My son’s voice recently dropped from alto/tenor to baritone/bass.

Now I occasionally get these calls from someone who sounds like James Earl Jones. “Would you please bring my lunch box to school? I left it at home this morning.”

I can imagine, and I have observed, the effect this new voice has on a boy’s sense of self.

Nowhere is it more apparent than on the wrestling mat, where, in previous years, Josh always deferred to his opponents.  At the end of the season, he accepted his participation medal with unalloyed joy and good-natured, self-deprecating good humor, and pride.

I respected and appreciated the grace and resilience with which he was able to lose without it spoiling his enjoyment of the sport.

However, because I could not go back to my childhood and tell myself that I had the potential to be average or better-than-average in sports; that I had latent gifts of physical strength; that my shortness of breath was exercise-related asthma, and not a moral failing… Because I could not go back and tell my childhood self that I could learn to swim a straight line through perseverance.

I could have been a competitor. I could have been somebody…instead of what I was, which was a quitter.

I saw my childhood self in Josh during his first two years of wrestling, when he was always a deer in the headlights, intimidated and pounced upon by those giant slavering cats.

I feared that one day, years from now, he would wonder what he might have accomplished if he could have imagined himself differently…If he could have been more confident; if he could have cast himself in the role of a kid who could also win.

But, in losing, Josh showed extraordinary resilience, buoyancy, and good sportsmanship.  Unlike me, Josh mastered the virtues of losing–which is more difficult, when you think about it, than winning with grace.

Anyone can lose, but to do it without deterioration to morale or motivation is a gift.

Some kids are so intent on winning, so accustomed to winning, and so completely committed to winning that when they are defeated finally, it can only be to another alpha wolf. Submission is unnatural to them, and must be ripped away forcibly. Afterwards, they seem physically and emotionally destroyed.  The toughest come away tearful, or sobbing.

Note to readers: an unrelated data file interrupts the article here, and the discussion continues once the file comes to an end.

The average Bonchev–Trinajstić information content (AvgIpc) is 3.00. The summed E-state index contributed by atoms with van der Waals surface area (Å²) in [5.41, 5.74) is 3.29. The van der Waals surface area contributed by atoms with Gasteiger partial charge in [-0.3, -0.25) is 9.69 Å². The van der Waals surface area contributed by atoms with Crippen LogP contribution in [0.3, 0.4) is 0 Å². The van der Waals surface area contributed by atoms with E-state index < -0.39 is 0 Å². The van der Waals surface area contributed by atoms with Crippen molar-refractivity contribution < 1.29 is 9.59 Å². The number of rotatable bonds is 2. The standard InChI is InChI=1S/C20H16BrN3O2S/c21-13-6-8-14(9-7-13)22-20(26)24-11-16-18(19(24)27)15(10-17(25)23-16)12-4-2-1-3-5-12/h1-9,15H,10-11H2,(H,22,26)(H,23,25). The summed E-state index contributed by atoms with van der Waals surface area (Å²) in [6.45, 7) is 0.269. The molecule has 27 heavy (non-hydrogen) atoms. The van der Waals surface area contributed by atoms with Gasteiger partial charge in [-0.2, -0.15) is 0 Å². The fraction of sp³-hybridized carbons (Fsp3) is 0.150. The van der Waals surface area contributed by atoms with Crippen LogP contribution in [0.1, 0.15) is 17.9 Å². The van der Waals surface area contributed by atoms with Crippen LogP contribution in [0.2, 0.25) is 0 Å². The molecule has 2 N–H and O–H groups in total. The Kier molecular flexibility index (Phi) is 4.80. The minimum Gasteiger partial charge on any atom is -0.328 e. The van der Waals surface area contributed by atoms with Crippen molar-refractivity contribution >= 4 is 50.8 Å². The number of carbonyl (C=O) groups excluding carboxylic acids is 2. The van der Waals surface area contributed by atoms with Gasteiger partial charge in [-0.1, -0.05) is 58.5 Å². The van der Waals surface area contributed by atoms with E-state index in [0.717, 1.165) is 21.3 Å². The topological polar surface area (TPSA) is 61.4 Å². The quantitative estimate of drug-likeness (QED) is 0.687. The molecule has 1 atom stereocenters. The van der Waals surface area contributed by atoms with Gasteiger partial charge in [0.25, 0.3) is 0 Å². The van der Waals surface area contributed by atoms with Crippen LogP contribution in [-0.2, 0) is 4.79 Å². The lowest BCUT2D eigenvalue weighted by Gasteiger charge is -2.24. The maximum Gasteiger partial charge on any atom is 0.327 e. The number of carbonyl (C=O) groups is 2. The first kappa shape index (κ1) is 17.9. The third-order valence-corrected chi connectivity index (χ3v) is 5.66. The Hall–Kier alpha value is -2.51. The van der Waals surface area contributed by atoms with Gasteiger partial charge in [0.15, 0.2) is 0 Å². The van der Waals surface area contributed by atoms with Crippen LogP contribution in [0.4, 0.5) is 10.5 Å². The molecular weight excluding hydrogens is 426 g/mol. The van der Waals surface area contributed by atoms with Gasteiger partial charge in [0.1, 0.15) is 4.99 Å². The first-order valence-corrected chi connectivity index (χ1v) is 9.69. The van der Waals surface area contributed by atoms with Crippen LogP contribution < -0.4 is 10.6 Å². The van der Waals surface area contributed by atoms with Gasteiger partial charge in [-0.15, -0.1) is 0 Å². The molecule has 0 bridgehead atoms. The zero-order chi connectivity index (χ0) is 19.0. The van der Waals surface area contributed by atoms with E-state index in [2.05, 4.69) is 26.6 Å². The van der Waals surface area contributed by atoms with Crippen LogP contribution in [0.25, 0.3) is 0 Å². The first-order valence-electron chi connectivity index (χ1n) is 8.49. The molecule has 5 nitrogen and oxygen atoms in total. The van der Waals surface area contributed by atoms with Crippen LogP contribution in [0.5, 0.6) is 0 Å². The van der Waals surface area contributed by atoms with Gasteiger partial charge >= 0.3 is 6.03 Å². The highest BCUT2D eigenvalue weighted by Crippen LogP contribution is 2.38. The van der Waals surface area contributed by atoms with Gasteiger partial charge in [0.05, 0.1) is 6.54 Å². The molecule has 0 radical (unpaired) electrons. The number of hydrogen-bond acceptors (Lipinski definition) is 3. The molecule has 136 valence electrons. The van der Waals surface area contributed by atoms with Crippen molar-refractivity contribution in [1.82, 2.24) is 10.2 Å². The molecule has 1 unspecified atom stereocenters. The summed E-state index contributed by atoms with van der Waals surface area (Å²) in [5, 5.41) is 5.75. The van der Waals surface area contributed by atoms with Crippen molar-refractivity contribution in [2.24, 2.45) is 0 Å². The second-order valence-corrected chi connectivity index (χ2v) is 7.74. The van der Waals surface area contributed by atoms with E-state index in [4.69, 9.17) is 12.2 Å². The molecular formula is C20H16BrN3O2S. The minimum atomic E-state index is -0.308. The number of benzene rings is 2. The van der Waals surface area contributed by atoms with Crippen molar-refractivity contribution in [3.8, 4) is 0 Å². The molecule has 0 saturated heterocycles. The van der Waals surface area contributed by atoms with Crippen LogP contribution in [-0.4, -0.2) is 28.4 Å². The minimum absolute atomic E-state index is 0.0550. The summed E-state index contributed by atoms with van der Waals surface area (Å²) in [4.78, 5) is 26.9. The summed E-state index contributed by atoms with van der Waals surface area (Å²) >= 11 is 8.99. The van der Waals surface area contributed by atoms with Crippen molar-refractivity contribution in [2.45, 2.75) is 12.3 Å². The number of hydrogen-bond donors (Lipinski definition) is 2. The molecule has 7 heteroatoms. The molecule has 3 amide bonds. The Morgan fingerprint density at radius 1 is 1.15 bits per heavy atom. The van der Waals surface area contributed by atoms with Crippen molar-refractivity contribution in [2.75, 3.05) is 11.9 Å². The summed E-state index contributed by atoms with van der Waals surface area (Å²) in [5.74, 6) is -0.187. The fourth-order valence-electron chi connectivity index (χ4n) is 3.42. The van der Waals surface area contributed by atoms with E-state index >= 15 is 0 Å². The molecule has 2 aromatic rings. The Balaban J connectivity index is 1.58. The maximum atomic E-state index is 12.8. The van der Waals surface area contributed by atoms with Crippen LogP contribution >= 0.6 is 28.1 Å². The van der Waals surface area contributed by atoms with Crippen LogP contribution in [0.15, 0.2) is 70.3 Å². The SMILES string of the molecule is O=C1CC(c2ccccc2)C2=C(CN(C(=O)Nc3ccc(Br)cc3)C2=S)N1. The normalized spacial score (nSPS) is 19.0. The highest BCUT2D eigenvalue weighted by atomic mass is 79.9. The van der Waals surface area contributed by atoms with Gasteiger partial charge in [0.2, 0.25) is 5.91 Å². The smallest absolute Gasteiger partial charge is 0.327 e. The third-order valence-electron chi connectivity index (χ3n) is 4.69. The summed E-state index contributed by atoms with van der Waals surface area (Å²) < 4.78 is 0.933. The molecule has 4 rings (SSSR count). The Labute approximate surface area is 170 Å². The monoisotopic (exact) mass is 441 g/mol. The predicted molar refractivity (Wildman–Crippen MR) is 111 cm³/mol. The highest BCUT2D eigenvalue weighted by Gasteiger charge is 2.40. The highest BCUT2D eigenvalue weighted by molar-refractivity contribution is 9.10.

I didn’t need Josh to be the best. I just wanted him to know that he was as capable of sometimes winning as other kids.

This year, this season, for the first time, my son stepped onto a wrestling mat like a half-starved predator. He intimidated, pounced on, and pinned his stunned opponent.

I have a confession to make. I did not see it. I was there, in the bleachers, looking down at my phone.

I looked up. I thought Josh’s match was about to begin, but, in fact, it had just ended.

Yes, I know. I am a horrible person. I shall never live it down.

In my defense, wrestling tournaments are at once horribly overstimulating and mind-numbingly under-stimulating. The chaos caroms off of every surface like a migraine in a skull. This tournament was a three-ring circus under harsh lights, with even harsher seating.

It was Josh’s first victory, his first taste of triumph. And I had missed it.

At the next tournament, I did not take my phone out of my pocket. I saw everything.

It was as if he had been released from a cage.  He dropped and pinned his opponent like a panther on a gazelle.

“Did you see it?”

“I did!”

And I have to say, I was as happy about that win as I had been about anything in my entire life.

Two years I had waited for this. Two complete seasons.

In the next match, Josh encountered another carnivore. He wrestled valiantly round after round until, exhausted, he offered up his throat for a quick end.

He told me the other day that participation medals should be phased out. He thinks going to every practice and showing up at every tournament, suffering every loss and the occasional bloody nose does not merit a nickel-plated plastic medallion on a ribbon.

I could not disagree more.  Participating is not nothing. Losing is not easy.  For some of us, it is a long passage indeed, and one that we have to get through intact before we can have our first taste of victory. I did not make it through that passage, but Josh did. And I’m so proud him!  

Anyway, a participation medal is not first, second, or even sixth place. It simply recognizes that one has participated.

For two years, that medal meant something to Josh.  And I admired that kid with the high voice and low expectations for being able to enjoy a sport which so thoroughly schooled him in the virtues of defeat.

This post previously appeared on Observations and Surmisals.


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Jess Barmack lives with her husband, 13-year-old son, three dogs, three horses, and five cats on a small farm outside of Madison, Wisconsin. She is a freelance writer and editor. She has written several short stories, short plays, and over 85 personal essays. She recently finished writing her first novel.

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